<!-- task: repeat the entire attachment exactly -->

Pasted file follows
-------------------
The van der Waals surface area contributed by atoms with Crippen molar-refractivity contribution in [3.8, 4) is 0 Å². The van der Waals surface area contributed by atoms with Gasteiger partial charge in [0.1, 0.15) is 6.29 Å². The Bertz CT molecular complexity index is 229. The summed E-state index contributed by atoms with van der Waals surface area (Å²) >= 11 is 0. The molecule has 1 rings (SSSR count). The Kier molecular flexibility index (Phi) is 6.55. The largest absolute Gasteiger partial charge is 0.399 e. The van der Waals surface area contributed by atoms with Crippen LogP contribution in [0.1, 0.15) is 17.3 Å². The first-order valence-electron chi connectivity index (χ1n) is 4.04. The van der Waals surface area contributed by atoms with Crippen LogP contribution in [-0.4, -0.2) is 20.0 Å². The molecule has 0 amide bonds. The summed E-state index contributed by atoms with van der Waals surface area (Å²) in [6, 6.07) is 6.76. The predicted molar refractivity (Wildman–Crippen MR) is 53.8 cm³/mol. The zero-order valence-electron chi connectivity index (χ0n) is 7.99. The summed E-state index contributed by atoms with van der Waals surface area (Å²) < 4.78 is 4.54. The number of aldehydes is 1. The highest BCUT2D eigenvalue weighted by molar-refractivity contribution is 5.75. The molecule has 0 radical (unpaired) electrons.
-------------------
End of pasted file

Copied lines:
The van der Waals surface area contributed by atoms with Crippen molar-refractivity contribution in [3.8, 4) is 0 Å². The van der Waals surface area contributed by atoms with Gasteiger partial charge in [0.1, 0.15) is 6.29 Å². The Bertz CT molecular complexity index is 229. The summed E-state index contributed by atoms with van der Waals surface area (Å²) >= 11 is 0. The molecule has 1 rings (SSSR count). The Kier molecular flexibility index (Phi) is 6.55. The largest absolute Gasteiger partial charge is 0.399 e. The van der Waals surface area contributed by atoms with Crippen LogP contribution in [0.1, 0.15) is 17.3 Å². The first-order valence-electron chi connectivity index (χ1n) is 4.04. The van der Waals surface area contributed by atoms with Crippen LogP contribution in [-0.4, -0.2) is 20.0 Å². The molecule has 0 amide bonds. The summed E-state index contributed by atoms with van der Waals surface area (Å²) in [6, 6.07) is 6.76. The predicted molar refractivity (Wildman–Crippen MR) is 53.8 cm³/mol. The zero-order valence-electron chi connectivity index (χ0n) is 7.99. The summed E-state index contributed by atoms with van der Waals surface area (Å²) < 4.78 is 4.54. The number of aldehydes is 1. The highest BCUT2D eigenvalue weighted by molar-refractivity contribution is 5.75. The molecule has 0 radical (unpaired) electrons.